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A Young Noblewoman is Presented at Court (1882-83)

This excerpt from the memoirs of a young German noblewoman, Marie von Bunsen (1860-1941), describes her introduction at the imperial court in Berlin. The pomp and ceremony of court balls, along with their elaborate protocol, never failed to awe participants. Nevertheless, the extent to which such displays shored up monarchical and aristocratic traditions is unclear. These traditions still found their place in society, even in an era of bourgeois ascent, but were not accepted everywhere.

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The following winter [1882-83] we experienced the court and the court balls. For the parents, it was a real exertion. But I am thankful to them for the sacrifice; a celebration like this at the Berlin court combined splendor, historical tradition, and a kind of fantastic beauty.

As far back as Unter den Linden, the column of carriages advanced slowly; at every stop there were benevolent or cheeky remarks from the packed crowd and excited constables on horseback. Diplomats and dignitaries had special passes, overtaking us on the side; such patronage annoyed the rest of us, as our coachmen had only the regular tickets attached to their hats. At last, we drove through the massive portal and found ourselves in the courtyard; the light barely allowed us to make out the deep gray of the walls, the mass of snow, the rows of palace guards. It was difficult to make any headway, but eventually the coach came to a halt in front of a brightly lit door; the carriage door was thrown open, and our own servant took the overcoats. Wardrobe rooms were only introduced under the new regime.* Slowly we walked up the stairs and warmed ourselves in front of flickering fireplaces. A vast, magnificent series of halls opened up. They had not changed much over the centuries: walls covered with damask and featuring ancestors’ portraits; heavy chairs, carved and gold-plated, dating from the time of the first king. Each door was guarded by two Gardes du Corps. They were specially chosen rich farmers’ sons; the white and red uniforms spanned their marvelously built figures perfectly. Ladies rustled closely by, with diamonds on their bare shoulders; Excellencies walked by, with their stars and medal ribbons, but they [the Gardes du Corps] just stood there, massive and still, wearing their silver eagle helmets, their sabres drawn. Young and slender were the pages in their frocks embroidered in red, with their lace folds – they were handsome Selektaner** handpicked from the Lichterfelde cadet academy. The gold-embroidered uniforms of the officers, high civil servants, and courtiers were everywhere. Today people don’t have the slightest idea of the elegance, the beauty of that thousand-fold candlelight, and amidst the dazzling shimmer, all the diamonds sparkled, the colors of the silk and velvet dresses shone brightly. However, the contours of the ladies at the formal introduction at court were not particularly flattering; their trains consisted of two or three strips of cloth about three meters in length, and they were carried across one arm as a big bundle. With Prussian correctness, the guests were dispatched to different halls according to category: the female Excellencies, the rest of the married women, those already introduced, those still to be presented. The last group, which included me, numbered between 20 and 30 because the Cour had been cancelled the previous year; at that time this was considered a lot, but one generation later, about 100 were on hand each year. Things were quite relaxed among us newcomers. Some of us knew each other or got to know each other, everyone had a bit of “Cour fright;” in one corner or another, behind the pillars, ladies rehearsed the big bow or asked apprehensively whether the neckline was really not too low? The chamberlain assigned to us, Count Oeynhausen, was friendly and kind. As we started moving, the Princess of Ratibor went first with a cousin; in fact,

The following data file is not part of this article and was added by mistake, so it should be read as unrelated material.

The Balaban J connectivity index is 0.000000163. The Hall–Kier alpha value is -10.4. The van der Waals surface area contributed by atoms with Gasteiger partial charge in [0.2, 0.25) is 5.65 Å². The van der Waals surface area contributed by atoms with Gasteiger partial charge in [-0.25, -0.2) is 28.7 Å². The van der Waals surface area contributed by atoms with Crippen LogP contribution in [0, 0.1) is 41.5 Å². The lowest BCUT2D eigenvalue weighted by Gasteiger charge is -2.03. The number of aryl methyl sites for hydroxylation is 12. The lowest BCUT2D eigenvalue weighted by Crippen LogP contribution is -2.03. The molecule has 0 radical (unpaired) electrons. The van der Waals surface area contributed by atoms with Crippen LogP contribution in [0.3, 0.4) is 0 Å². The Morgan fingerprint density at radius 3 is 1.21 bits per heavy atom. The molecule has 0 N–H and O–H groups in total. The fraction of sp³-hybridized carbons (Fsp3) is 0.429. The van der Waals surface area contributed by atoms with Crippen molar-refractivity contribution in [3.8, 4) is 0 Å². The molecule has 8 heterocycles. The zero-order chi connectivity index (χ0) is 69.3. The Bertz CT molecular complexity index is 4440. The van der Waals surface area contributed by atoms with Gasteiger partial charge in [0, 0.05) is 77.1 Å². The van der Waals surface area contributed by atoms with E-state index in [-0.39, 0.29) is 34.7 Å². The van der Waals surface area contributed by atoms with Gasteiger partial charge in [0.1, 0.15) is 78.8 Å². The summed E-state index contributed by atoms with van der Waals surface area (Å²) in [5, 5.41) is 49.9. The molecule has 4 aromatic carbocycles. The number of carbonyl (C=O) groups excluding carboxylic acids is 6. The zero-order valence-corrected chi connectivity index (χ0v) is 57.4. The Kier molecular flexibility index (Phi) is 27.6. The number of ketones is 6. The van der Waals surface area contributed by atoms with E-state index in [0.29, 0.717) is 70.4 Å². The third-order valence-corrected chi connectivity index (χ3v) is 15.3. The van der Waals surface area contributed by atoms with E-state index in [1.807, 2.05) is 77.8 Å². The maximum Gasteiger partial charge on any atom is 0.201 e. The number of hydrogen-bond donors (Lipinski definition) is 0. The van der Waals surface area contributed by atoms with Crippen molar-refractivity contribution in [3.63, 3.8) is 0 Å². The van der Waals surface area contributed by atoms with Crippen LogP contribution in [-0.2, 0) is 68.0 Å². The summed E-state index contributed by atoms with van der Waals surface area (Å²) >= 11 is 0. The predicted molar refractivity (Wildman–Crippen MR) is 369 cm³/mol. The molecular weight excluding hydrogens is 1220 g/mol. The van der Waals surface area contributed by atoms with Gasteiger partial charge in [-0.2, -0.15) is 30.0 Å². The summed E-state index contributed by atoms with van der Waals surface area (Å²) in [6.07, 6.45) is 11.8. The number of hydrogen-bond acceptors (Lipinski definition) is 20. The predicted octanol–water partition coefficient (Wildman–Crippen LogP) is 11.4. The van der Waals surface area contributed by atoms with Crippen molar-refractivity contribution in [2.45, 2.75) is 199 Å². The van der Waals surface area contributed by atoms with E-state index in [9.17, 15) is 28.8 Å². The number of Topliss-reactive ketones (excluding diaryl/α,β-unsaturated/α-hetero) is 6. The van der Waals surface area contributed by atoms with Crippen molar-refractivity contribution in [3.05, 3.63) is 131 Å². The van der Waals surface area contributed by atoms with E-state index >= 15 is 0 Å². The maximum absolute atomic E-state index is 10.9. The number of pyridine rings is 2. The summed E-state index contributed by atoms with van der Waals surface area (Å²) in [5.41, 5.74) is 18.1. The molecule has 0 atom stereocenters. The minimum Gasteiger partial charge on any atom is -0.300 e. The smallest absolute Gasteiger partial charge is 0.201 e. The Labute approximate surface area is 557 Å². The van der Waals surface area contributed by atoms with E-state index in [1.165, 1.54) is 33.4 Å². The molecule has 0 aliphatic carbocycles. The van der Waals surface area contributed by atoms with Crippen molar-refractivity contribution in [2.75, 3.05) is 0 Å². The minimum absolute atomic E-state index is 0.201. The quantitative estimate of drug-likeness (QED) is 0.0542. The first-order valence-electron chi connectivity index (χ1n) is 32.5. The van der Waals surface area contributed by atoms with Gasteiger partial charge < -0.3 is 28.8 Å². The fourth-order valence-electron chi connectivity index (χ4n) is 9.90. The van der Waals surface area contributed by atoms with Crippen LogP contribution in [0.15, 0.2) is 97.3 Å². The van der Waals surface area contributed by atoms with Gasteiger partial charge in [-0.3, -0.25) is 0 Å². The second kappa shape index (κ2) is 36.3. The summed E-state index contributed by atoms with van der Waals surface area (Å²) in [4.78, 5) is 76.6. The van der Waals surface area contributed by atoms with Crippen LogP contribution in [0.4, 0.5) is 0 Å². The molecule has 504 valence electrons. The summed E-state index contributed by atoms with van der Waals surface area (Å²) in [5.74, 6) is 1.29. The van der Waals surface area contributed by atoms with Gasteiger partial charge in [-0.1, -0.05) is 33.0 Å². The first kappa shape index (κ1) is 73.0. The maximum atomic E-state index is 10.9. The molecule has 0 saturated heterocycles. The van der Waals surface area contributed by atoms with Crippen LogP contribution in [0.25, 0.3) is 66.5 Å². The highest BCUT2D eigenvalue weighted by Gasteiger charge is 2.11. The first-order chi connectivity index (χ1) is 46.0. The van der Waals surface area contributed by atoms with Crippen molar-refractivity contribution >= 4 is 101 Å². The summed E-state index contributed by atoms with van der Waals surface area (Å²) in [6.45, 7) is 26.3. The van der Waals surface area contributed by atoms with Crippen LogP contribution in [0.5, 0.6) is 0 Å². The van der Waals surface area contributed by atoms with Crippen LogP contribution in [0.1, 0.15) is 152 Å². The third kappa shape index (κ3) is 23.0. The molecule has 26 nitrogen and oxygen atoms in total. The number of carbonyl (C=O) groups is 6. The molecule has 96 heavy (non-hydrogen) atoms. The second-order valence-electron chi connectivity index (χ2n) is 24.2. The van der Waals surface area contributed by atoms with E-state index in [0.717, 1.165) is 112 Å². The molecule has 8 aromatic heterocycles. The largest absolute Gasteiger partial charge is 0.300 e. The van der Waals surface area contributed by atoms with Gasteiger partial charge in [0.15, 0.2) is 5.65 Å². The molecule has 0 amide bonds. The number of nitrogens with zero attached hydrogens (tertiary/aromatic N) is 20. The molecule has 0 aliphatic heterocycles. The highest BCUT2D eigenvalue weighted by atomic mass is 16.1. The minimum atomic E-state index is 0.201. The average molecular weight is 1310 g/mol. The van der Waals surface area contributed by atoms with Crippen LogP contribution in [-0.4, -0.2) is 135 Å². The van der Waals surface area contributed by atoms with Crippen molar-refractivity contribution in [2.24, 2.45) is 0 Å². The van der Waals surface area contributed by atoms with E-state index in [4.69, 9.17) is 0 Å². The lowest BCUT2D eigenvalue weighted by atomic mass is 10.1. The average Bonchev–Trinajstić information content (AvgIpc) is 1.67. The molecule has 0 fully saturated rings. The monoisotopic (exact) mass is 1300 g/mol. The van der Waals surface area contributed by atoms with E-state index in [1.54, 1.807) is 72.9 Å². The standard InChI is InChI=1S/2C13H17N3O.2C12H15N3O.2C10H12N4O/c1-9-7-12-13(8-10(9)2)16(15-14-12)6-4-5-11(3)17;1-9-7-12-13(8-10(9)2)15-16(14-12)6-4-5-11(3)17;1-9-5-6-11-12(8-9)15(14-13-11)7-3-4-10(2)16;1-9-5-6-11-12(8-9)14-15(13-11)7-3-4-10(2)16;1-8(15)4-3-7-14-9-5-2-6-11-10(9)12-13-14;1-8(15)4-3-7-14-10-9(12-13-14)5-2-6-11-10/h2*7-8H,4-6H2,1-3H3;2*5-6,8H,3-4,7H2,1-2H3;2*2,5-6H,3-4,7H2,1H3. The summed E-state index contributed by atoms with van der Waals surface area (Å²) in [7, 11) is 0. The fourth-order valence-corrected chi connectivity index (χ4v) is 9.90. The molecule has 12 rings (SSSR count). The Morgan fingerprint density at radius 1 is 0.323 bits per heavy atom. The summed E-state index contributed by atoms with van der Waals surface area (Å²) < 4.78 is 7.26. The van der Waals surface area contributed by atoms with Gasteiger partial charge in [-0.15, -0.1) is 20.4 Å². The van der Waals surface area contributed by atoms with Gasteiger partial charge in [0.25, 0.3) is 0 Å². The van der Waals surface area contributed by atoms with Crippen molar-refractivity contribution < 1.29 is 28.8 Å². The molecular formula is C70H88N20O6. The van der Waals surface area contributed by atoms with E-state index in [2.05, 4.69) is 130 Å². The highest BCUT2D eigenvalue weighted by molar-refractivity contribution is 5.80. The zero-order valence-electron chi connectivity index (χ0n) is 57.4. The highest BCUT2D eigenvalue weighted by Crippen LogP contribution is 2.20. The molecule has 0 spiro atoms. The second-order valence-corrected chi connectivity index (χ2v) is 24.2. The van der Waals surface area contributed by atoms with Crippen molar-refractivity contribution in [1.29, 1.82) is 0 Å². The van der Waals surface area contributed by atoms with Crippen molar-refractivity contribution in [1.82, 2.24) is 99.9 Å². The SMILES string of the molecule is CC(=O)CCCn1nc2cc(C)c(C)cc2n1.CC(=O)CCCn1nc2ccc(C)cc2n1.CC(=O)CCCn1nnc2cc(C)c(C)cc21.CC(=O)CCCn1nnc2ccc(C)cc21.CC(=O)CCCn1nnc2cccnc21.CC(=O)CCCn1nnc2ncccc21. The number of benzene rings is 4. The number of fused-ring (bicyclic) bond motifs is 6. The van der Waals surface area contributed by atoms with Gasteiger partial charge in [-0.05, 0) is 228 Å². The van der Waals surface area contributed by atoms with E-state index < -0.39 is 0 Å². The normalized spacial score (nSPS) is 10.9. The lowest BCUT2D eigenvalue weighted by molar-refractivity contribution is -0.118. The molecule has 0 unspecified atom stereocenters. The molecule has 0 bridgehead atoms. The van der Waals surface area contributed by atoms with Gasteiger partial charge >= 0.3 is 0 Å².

* Probably meaning the reign of Kaiser Wilhelm II from 1888 onward – ed.
** Talented students in higher classes – trans.

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